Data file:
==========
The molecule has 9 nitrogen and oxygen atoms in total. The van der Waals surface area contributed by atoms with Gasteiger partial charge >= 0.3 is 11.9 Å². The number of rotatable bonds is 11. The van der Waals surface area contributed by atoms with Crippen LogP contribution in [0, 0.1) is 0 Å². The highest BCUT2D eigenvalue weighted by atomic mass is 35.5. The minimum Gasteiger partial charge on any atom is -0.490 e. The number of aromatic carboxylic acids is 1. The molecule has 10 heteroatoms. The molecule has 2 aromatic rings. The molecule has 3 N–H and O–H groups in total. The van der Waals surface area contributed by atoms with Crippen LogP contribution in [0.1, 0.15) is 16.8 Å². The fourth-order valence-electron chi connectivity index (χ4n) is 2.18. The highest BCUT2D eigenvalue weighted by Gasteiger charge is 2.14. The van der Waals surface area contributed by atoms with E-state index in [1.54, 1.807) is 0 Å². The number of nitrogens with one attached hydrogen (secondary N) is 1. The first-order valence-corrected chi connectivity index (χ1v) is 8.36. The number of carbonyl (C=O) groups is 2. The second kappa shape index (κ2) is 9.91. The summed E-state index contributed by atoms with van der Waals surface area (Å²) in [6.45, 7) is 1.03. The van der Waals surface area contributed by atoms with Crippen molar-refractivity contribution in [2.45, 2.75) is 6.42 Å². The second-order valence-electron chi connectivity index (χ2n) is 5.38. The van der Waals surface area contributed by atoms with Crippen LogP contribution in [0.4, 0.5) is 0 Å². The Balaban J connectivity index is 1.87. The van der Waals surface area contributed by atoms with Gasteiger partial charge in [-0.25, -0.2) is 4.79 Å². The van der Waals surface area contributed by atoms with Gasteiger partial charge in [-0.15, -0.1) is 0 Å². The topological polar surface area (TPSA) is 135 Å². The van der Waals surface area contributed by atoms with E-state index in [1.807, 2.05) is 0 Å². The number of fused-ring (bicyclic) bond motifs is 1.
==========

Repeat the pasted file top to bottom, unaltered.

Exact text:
The molecule has 9 nitrogen and oxygen atoms in total. The van der Waals surface area contributed by atoms with Gasteiger partial charge >= 0.3 is 11.9 Å². The number of rotatable bonds is 11. The van der Waals surface area contributed by atoms with Crippen LogP contribution in [0, 0.1) is 0 Å². The highest BCUT2D eigenvalue weighted by atomic mass is 35.5. The minimum Gasteiger partial charge on any atom is -0.490 e. The number of aromatic carboxylic acids is 1. The molecule has 10 heteroatoms. The molecule has 2 aromatic rings. The molecule has 3 N–H and O–H groups in total. The van der Waals surface area contributed by atoms with Crippen LogP contribution in [0.1, 0.15) is 16.8 Å². The fourth-order valence-electron chi connectivity index (χ4n) is 2.18. The highest BCUT2D eigenvalue weighted by Gasteiger charge is 2.14. The van der Waals surface area contributed by atoms with E-state index in [1.54, 1.807) is 0 Å². The number of nitrogens with one attached hydrogen (secondary N) is 1. The first-order valence-corrected chi connectivity index (χ1v) is 8.36. The number of carbonyl (C=O) groups is 2. The second kappa shape index (κ2) is 9.91. The summed E-state index contributed by atoms with van der Waals surface area (Å²) in [6.45, 7) is 1.03. The van der Waals surface area contributed by atoms with Crippen molar-refractivity contribution in [2.45, 2.75) is 6.42 Å². The second-order valence-electron chi connectivity index (χ2n) is 5.38. The van der Waals surface area contributed by atoms with Crippen LogP contribution in [0.4, 0.5) is 0 Å². The Balaban J connectivity index is 1.87. The van der Waals surface area contributed by atoms with Gasteiger partial charge in [-0.25, -0.2) is 4.79 Å². The van der Waals surface area contributed by atoms with Gasteiger partial charge in [-0.15, -0.1) is 0 Å². The topological polar surface area (TPSA) is 135 Å². The van der Waals surface area contributed by atoms with E-state index in [1.807, 2.05) is 0 Å². The number of fused-ring (bicyclic) bond motifs is 1.